There is no such thing as a requirement. A so-called requirement actually is a design decision.
Why does this matter? First and foremost, I think we want to consciously make potentially far-reaching decisions, especially when other peoples’ lives and livelihoods depend on them. (Well, this dependency might be more pronounced in your business decisions than mine…) Second, when we see these design decisions for what they are, we can make them more effectively, e.g. by applying design methods to them.
Requirement statements are best understood as statements of stakeholders’ interests, needs or wants. Rather than taking them at face value, we ought to seek insight into the stakeholders’ deeper, underlying motivations.
For example, stakeholders frequently express perceived mechanisms for achieving desired ends as requirements. Identifying these desired ends will often lead to discovering better ways of achieving them.
Design decisions come in two flavours: decisions relating to the problem space (i.e. ultimately deciding which problem to solve) and those relating the solution space (i.e. ultimately deciding how to solve it and implementing the solution). Rushing to working on the solution may feel like progress, but this might well be progress in the wrong direction.
A request: I know that I’m not the first one to state that requirements are design decisions. Please let me know if you know who said this first (or, at least, early). Thanks.
Good reading here:
Take part in the conversation on those blogs or on Twitter.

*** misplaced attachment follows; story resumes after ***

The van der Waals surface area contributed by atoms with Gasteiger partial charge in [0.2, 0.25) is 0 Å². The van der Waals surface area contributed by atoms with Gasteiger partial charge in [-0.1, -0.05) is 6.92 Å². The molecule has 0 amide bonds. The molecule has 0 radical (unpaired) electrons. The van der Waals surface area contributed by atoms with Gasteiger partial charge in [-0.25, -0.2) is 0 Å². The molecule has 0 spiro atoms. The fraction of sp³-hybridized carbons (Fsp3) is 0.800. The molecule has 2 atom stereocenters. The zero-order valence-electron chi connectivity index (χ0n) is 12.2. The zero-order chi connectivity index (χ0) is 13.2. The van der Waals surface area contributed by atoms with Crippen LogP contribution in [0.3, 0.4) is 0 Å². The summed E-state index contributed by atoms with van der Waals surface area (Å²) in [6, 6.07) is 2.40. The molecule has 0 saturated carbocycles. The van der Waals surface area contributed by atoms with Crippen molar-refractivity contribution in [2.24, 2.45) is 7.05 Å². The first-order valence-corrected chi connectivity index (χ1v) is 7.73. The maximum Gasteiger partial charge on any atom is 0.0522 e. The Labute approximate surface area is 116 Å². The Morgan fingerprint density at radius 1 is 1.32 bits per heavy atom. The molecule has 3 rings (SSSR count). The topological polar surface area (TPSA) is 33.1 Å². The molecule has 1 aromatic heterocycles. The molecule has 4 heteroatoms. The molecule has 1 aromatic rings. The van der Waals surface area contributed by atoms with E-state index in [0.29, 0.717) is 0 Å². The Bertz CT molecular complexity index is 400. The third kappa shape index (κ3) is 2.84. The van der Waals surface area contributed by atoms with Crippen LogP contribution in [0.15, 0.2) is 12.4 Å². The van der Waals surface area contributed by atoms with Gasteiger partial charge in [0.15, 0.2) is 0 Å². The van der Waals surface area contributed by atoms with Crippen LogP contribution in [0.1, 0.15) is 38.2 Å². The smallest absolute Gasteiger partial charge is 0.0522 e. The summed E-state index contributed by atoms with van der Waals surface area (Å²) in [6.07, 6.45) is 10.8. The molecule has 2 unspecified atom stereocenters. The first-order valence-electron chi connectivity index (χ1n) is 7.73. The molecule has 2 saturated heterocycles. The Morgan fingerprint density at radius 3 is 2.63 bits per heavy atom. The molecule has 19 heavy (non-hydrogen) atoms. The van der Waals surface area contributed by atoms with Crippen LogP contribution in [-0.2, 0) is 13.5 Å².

Dean Bubley (Disruptive Dean) said the following on Twitter yesterday:
The OSI stack for networking should have Layers 8 & 9 added to it: context & purpose. That’s where the value is going.
The underlying thought seems to be applicable to other areas, including service design, enterprise / business / solution architecture and software development.
Tom Graves’ describes several layers of abstraction in his service-centric view of the shared enterprise, starting with the enterprise layer, which defines purpose, and the scope layer, which defines context.
When describing a software service, for example, I typically begin by describing its intent and depicting the service in its context (both static and dynamic).
So, when faced with a new concept or a new challenge, one of the simplest ways to start adding value is asking two questions:
- In what context?
- For what purpose?
Tom Graves has written extensively about the notions of services, functions, capabilities and assets as well as on how these interrelate and how to tell one from the other. Continue reading
In The Connected Company, Dave Gray describes a form of organisation in which (semi) autonomous pods provide services and deliver value to each other and (end) customers on a shared platform.
In this Google Groups post, Dave explains why he chose the term pods. One of the reasons was:
Pod is also a term used to describe biological things, such as an insect egg casing or a casing for seeds, it also has biological connotations.
Pod is also the name for groups of some animals such as whales and dolphins. Thinking about this meaning I started to think about the environments all beings live in. In biology, the term substrate describes such an environment. In the context of The Connected Company, the platform is (part of) just this environment in which the pods exist and act.
To me, this biology metaphor is powerful–even if perhaps not exactly what Dave originally intended when selecting the term: groups of individuals living together and acting with joint purpose in a shared environment.